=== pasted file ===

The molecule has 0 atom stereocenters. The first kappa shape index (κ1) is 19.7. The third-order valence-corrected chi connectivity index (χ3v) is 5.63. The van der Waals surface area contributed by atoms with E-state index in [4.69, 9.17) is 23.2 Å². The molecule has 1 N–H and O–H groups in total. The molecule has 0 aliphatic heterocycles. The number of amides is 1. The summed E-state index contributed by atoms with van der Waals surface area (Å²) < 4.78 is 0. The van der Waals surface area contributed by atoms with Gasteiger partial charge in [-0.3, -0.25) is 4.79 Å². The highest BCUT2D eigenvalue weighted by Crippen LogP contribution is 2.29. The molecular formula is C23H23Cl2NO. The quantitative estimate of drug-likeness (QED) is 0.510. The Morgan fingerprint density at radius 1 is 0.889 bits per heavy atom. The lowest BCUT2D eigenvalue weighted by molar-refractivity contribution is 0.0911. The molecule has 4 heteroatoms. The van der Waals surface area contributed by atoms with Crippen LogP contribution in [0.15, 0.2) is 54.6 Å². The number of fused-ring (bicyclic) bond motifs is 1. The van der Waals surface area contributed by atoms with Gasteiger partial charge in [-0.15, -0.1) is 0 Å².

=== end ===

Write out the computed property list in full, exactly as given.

The molecule has 0 atom stereocenters. The first kappa shape index (κ1) is 19.7. The third-order valence-corrected chi connectivity index (χ3v) is 5.63. The van der Waals surface area contributed by atoms with E-state index in [4.69, 9.17) is 23.2 Å². The molecule has 1 N–H and O–H groups in total. The molecule has 0 aliphatic heterocycles. The number of amides is 1. The summed E-state index contributed by atoms with van der Waals surface area (Å²) < 4.78 is 0. The van der Waals surface area contributed by atoms with Gasteiger partial charge in [-0.3, -0.25) is 4.79 Å². The highest BCUT2D eigenvalue weighted by Crippen LogP contribution is 2.29. The molecular formula is C23H23Cl2NO. The quantitative estimate of drug-likeness (QED) is 0.510. The Morgan fingerprint density at radius 1 is 0.889 bits per heavy atom. The lowest BCUT2D eigenvalue weighted by molar-refractivity contribution is 0.0911. The molecule has 4 heteroatoms. The van der Waals surface area contributed by atoms with Crippen LogP contribution in [0.15, 0.2) is 54.6 Å². The number of fused-ring (bicyclic) bond motifs is 1. The van der Waals surface area contributed by atoms with Gasteiger partial charge in [-0.15, -0.1) is 0 Å².